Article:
Former Iowa Republican official admits to taking payment for support of Ron Paul’s presidential bid

Chris Moody
Political Reporter
Yahoo News
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FILE - In this Dec. 28, 2011, file photo, Iowa State Senator Kent Sorenson speaks at a rally for Republican presidential candidate, Rep. Ron Paul, R-Texas, at the Iowa State Fair Grounds in Des Moines, Iowa. Sorenson resigned from office Wednesday, Oct. 3, 2013, after investigator Mark Weinhardt’s report concluded Sorenson likely broke ethics rules in receiving $7,500 in monthly income from Rep. Michelle Bachmann’s, R-Minn., political action committee and presidential campaign in exchange for working as Bachmann’s state chair in 2011. The state senator received a $25,000 check from a high-ranking official in Ron Paul’s presidential campaign days before ditching Michele Bachmann to support Paul, and eventually received $73,000 in payments that may be linked to Paul’s campaign, the independent investigator has found. (AP Photo/Charles Dharapak, file)

A former Iowa state senator who abandoned then-presidential candidate Michele Bachmann to endorse Ron Paul a week before the 2012 Iowa caucuses has pleaded guilty to “concealing payments” from Paul’s campaign in exchange for his support, the Department of Justice announced Wednesday.

In December 2011, state senator Kent Sorenson, then the Iowa chairman for Bachmann’s campaign, made a surprise announcement that he had switched his endorsement to Paul. At the time, Sorenson said he made the decision based on his support for Paul’s policies, but this week he admitted to accepting tens of thousands of dollars from the Paul campaign as part of the deal. According to a DOJ release, “from October to December 2011, he met and secretly negotiated with a second political campaign to switch his support to that second campaign in exchange for concealed payments that amounted to $73,000.”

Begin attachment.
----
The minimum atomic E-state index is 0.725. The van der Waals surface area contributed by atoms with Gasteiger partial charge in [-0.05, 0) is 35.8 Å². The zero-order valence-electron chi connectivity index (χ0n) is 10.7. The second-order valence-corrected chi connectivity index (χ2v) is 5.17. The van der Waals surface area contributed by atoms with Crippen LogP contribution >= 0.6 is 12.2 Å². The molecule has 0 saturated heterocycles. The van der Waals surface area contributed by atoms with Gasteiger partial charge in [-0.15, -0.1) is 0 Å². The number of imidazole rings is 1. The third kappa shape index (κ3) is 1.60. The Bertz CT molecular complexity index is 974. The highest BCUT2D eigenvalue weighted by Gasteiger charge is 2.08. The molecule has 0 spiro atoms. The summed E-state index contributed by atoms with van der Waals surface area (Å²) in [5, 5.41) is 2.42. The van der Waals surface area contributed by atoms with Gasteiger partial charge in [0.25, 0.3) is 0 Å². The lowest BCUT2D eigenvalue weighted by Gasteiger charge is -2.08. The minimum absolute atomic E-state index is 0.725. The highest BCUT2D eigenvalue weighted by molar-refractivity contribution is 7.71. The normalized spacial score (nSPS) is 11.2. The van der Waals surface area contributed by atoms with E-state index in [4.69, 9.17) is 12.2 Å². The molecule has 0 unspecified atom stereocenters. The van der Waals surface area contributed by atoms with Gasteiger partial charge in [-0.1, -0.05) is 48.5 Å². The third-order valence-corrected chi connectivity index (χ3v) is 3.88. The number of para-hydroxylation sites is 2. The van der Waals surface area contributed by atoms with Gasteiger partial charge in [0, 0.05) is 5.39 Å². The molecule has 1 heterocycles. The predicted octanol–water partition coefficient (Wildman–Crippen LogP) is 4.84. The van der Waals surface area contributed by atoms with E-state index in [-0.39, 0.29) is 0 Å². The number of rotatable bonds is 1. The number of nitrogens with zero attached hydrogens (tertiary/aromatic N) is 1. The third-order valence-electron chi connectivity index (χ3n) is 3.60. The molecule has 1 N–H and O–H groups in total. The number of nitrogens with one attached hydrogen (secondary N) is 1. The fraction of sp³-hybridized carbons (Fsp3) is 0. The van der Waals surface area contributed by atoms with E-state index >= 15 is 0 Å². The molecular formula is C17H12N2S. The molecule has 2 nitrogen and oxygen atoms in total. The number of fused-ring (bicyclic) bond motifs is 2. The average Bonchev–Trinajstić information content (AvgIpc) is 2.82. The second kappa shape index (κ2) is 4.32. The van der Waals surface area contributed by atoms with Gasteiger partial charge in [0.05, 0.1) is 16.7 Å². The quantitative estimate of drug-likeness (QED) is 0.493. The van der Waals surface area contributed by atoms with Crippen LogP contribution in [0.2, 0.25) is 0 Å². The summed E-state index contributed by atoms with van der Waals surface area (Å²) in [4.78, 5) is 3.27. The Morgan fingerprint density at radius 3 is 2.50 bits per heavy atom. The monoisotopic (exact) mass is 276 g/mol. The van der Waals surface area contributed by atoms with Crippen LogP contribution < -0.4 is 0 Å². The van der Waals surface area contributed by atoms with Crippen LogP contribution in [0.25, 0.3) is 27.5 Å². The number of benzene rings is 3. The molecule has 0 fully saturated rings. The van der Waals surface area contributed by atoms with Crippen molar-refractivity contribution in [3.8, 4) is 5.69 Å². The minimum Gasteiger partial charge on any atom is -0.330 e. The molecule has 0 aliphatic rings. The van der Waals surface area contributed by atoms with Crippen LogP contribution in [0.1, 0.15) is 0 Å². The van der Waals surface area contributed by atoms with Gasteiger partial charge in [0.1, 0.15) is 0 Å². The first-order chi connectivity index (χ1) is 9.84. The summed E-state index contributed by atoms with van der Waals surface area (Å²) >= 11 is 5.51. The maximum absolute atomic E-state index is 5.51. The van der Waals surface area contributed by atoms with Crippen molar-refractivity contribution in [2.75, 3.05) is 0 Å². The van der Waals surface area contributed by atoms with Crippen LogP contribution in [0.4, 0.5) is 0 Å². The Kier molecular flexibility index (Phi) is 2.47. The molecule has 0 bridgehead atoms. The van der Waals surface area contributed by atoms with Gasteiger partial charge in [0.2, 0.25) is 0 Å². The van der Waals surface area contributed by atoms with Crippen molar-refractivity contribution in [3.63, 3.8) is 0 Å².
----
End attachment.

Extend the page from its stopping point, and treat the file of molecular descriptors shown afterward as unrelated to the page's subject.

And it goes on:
The payments were delivered in $8,000 installments, which were “concealed by transmitting them to a film production company, then through a second company, and finally to Sorenson and his spouse,” the DOJ statement read.

“An elected official admitted that he accepted under-the-table payments from a campaign committee to secure his support and services for a candidate in the 2012 presidential election,” DOJ Assistant Attorney General Caldwell said in a written statement.

Paul, a Texas Republican who retired from Congress in 2013, went on to place third in the state caucuses behind Rick Santorum and Mitt Romney. He continued to campaign through the spring and ended his run in May 2012. Paul’s son, Kentucky Republican Sen. Rand Paul, is considering his own bid for the presidency in 2016.

The consequences for those involved with Paul’s campaign are unclear. Jesse Benton, a Paul campaign spokesman at the time, did not return a request for comment. Benton is currently the campaign manager for  Kentucky Republican Sen. Mitch McConnell, who is running for re-election.

In an interview with Yahoo News, DOJ spokesman Peter Carr declined to discuss details of the agreement but said that the investigation “remains ongoing.”

Sorenson resigned from his office in 2013 amid allegations that he had also taken illegal contributions from a political action committee aligned with Bachmann.